Computer Vision Laboratory
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Selected Publications

Full lists of CVL members' publications are available on their personal pages. This page highlights selected papers, giving a little more detail. Follow the links for further details and the full articles. 


 

A Functional Regression approach to Facial Landmark Tracking

E. Sánchez-Lozano, G. Tzimiropoulos, B. Martinez, F. De la Torre and M. Valstar. IEEE Transactions on Pattern Analysis and Machine Intelligence, 2017

Linear regression is a fundamental building block in many face detection and tracking algorithms, typically used to predict shape displacements from image features through a linear mapping. This paper presents a Functional Regression solution to the least squares problem, which we coin Continuous Regression, resulting in the first real-time incremental face tracker. Contrary to prior work in Functional Regression, in which B-splines or Fourier series were used, we propose to approximate the input space by its first-order Taylor expansion, yielding a closed-form solution for the continuous domain of displacements. We then extend the continuous least squares problem to correlated variables, and demonstrate the generalisation of our approach. We incorporate Continuous Regression into the cascaded regression framework, and show its computational benefits for both training and testing. We then present a fast approach for incremental learning within Cascaded Continuous Regression, coined iCCR, and show that its complexity allows real-time face tracking, being 20 times faster than the state of the art. To the best of our knowledge, this is the first incremental face tracker that is shown to operate in real-time. We show that iCCR achieves state-of-the-art performance on the 300-VW dataset, the most recent, large-scale benchmark for face tracking.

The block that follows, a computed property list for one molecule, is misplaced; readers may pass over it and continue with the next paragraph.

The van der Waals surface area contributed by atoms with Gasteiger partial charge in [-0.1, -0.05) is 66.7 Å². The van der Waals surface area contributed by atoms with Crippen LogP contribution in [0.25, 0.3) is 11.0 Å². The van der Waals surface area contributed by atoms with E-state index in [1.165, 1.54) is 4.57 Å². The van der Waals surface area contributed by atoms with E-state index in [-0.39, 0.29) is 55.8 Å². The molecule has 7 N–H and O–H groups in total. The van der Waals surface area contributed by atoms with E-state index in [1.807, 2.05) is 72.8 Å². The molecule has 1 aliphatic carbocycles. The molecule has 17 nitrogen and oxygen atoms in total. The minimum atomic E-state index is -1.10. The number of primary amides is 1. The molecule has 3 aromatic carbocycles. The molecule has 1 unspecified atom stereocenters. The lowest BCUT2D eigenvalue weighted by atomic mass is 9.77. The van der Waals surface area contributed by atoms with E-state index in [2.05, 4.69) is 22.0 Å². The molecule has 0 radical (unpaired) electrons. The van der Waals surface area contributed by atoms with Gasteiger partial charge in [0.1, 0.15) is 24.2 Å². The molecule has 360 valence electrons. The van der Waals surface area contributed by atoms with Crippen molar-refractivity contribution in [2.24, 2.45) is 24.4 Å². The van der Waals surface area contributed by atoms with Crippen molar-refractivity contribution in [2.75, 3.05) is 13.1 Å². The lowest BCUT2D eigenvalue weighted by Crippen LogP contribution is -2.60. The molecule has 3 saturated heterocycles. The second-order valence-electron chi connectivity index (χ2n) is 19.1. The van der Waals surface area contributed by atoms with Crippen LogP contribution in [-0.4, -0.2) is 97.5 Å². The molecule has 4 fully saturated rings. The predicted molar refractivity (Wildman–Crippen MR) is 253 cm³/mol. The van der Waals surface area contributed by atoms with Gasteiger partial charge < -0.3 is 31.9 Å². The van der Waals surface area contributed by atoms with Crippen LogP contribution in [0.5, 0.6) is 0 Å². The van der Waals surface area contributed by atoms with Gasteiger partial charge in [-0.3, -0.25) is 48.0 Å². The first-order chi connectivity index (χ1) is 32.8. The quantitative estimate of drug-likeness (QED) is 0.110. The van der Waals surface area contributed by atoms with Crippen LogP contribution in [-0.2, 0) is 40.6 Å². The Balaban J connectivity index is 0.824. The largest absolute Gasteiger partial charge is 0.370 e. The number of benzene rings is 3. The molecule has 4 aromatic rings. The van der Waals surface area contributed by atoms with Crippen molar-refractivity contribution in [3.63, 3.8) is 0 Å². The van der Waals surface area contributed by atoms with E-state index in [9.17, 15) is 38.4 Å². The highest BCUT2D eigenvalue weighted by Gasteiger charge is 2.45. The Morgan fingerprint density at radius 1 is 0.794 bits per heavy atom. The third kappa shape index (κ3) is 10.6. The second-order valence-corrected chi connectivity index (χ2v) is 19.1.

Large Pose 3D Face Reconstruction from a Single Image via Direct Volumetric CNN Regression

Aaron S. Jackson, Adrian Bulat, Vasileios Argyriou and Georgios Tzimiropoulos, ICCV 2017

3D face reconstruction is a fundamental Computer Vision problem of extraordinary difficulty. Current systems often assume the availability of multiple facial images as input, and must address a number of methodological challenges such as establishing dense correspondences across large facial poses, expressions, and non-uniform illumination. In this work, we propose to address many of these limitations by training a Convolutional Neural Network (CNN) on an appropriate dataset consisting of 2D images and 3D facial models or scans. Our CNN can reconstruct the entire 3D facial geometry with just a single 2D facial image, and without accurate alignment or establishing dense correspondence between images.

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Binarized Convolutional Landmark Localizers for Human Pose Estimation and Face Alignment with Limited Resources,

A. Bulat and G. Tzimiropoulos, ICCV 2017

Our  goal  is  to  design  architectures  that  retain  the groundbreaking  performance  of  CNNs  for  landmark  localization  and  at  the  same  time  are  lightweight,  compact and  suitable  for  applications  with  limited  computational resources.   To  this  end,  we propose a novel hierarchical, parallel and multi-scale residual architecture specifically designed for binarized CNNs that yields large performance improvement over the standard bottleneck block while having the same number of parameters, thus bridging the gap between the original  network  and  its  binarized  counterpart. We present results for experiments on the most challenging  datasets  for  human  pose  estimation  and  face alignment, reporting in many cases state-of-the-art performance.